Amoeba Feeds

Amoeba (sometimes amœba or ameba, plural amoebae) is a genus of protozoa that moves by means of pseudopods, and is well-known as a representative unicellular organism. The word amoeba or ameba is variously used to refer to it and its close relatives, now grouped as the Amoebozoa, or to all protozoa that move using ,pseudopods, otherwise termed amoeboids. The amoeba was first discovered by August Johann Rösel von Rosenhof in 1755. Early naturalists referred to Amoeba as the Proteus animalcule after the Greek god Proteus who could change his shape. The name "amibe" was given to it by Bery St. Vincent, from the Greek amoibè, meaning change.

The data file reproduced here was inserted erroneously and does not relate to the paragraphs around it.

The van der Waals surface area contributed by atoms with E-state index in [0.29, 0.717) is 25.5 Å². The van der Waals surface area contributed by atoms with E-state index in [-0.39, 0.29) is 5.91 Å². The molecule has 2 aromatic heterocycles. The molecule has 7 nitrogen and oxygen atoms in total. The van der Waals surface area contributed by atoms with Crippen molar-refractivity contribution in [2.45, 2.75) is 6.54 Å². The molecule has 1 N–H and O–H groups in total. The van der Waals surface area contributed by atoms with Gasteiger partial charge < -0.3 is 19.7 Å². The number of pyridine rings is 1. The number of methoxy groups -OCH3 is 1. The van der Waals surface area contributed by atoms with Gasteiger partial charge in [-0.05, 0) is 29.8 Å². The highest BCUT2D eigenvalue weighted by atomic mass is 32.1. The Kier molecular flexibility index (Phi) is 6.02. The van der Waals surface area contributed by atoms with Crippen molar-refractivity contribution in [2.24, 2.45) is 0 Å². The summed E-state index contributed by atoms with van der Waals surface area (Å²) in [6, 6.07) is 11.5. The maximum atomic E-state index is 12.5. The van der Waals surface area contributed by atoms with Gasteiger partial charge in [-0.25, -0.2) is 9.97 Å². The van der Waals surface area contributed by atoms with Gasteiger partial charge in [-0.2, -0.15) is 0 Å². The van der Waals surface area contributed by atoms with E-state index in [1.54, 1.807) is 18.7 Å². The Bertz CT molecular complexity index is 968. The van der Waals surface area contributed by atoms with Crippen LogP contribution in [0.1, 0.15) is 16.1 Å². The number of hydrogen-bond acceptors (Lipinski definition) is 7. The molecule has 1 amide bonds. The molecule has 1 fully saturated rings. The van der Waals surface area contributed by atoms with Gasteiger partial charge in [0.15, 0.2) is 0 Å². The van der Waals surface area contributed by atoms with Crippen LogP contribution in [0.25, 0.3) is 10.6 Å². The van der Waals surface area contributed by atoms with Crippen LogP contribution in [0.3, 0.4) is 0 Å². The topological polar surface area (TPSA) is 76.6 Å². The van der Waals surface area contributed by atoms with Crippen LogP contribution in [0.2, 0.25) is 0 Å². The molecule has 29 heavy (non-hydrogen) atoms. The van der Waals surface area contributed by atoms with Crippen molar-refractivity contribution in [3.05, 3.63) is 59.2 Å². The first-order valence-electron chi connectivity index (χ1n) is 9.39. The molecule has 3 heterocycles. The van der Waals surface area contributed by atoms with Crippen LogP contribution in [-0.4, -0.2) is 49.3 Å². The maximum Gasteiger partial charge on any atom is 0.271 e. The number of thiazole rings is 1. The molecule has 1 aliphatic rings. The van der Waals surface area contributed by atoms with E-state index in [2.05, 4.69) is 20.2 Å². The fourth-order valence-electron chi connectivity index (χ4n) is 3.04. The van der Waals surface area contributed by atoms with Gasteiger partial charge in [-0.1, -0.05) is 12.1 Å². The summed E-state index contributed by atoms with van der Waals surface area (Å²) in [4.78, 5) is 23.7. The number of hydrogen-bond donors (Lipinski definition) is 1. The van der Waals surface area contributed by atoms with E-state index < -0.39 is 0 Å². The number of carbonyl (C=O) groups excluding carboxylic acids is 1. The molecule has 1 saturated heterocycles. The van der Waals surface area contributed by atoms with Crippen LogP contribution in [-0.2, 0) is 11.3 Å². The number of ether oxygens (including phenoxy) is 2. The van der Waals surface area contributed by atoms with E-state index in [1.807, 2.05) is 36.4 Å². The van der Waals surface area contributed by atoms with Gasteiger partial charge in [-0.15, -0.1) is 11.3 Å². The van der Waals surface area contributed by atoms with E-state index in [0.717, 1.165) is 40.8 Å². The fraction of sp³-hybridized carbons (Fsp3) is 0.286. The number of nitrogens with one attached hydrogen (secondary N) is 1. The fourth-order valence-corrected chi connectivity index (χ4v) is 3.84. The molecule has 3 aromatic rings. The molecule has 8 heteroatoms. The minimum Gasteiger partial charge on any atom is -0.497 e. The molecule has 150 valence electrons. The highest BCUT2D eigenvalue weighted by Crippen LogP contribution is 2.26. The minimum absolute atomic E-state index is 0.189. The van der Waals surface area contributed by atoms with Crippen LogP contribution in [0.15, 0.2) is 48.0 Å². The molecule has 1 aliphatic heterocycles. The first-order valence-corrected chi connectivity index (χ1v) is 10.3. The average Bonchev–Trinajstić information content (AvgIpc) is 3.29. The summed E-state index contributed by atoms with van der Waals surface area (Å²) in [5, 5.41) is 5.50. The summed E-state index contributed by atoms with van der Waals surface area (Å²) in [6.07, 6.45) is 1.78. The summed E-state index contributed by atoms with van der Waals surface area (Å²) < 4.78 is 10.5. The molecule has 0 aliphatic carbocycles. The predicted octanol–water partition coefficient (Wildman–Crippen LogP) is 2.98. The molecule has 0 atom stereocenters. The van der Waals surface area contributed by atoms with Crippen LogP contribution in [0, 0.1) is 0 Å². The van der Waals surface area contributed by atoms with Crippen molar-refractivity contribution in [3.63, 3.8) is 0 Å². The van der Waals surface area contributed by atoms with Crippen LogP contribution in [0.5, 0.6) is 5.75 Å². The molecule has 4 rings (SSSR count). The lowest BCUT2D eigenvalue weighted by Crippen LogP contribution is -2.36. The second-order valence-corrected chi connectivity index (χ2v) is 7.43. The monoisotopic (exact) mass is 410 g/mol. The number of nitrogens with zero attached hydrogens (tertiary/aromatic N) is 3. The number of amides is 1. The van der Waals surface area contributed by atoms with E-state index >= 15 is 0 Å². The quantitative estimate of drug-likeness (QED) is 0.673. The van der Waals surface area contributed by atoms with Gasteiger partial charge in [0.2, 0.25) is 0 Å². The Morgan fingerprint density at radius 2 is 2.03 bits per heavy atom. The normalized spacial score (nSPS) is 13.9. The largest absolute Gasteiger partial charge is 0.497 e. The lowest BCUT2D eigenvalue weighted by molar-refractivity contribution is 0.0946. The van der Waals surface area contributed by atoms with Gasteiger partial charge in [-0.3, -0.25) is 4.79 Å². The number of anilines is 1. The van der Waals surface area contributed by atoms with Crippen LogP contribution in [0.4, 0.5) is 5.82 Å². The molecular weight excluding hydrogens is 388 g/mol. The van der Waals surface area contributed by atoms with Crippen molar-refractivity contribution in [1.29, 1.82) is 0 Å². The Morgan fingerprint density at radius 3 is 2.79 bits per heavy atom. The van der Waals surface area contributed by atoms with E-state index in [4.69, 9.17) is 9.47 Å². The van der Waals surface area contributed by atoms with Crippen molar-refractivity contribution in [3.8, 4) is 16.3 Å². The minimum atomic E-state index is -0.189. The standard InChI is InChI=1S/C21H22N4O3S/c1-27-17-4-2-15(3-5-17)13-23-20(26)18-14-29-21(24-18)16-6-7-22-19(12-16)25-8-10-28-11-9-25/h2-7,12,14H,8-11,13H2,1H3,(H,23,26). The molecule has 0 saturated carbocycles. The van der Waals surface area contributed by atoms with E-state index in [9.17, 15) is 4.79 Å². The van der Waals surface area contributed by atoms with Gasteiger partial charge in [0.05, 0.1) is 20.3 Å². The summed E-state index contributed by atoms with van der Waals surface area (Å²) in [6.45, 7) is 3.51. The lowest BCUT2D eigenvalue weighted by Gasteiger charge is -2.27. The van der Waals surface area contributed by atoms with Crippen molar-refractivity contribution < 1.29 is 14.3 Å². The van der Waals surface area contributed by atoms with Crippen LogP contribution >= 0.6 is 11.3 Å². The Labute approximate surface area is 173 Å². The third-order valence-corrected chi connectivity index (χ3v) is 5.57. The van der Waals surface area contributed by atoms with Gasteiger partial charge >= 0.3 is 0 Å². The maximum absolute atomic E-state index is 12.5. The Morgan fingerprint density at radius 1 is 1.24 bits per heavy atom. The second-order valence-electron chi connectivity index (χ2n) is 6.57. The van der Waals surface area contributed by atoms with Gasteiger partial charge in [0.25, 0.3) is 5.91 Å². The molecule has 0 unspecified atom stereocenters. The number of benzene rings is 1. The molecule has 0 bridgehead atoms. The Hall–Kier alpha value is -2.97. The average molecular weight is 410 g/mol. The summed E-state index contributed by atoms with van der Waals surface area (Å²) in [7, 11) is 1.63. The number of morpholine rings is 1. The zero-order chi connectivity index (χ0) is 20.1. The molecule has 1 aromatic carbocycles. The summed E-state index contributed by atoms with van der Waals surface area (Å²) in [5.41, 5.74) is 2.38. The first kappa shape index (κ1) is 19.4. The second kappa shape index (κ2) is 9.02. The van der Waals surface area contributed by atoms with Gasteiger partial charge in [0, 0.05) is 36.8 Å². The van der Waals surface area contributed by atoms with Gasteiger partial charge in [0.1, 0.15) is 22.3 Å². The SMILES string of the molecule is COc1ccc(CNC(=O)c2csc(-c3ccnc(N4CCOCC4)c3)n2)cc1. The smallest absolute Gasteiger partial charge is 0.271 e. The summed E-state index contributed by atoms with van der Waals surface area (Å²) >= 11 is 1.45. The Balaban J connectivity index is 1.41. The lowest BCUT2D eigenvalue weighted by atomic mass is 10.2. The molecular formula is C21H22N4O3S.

Feeding


  1. Amoeba extends pseudopodia in vicinity of food.
  2. Pseudopodia surround prey.
  3. Prey is now completely engulfed in a Food Vacuole.
  4. Food vacuole moves towards the rear end (uroid) of the amoeba.
  5. Water is extracted from the Food Vacuole and digestive enzymes are added.
  6. Finally, the undigested material is ejected at the cell surface.



Amoeba itself is found in decaying vegetation in fresh and salt water, wet soil, and animals. Due to the ease with which they may be obtained and kept alive, they are common objects of study as representative protozoa and to demonstrate cell structure and function.

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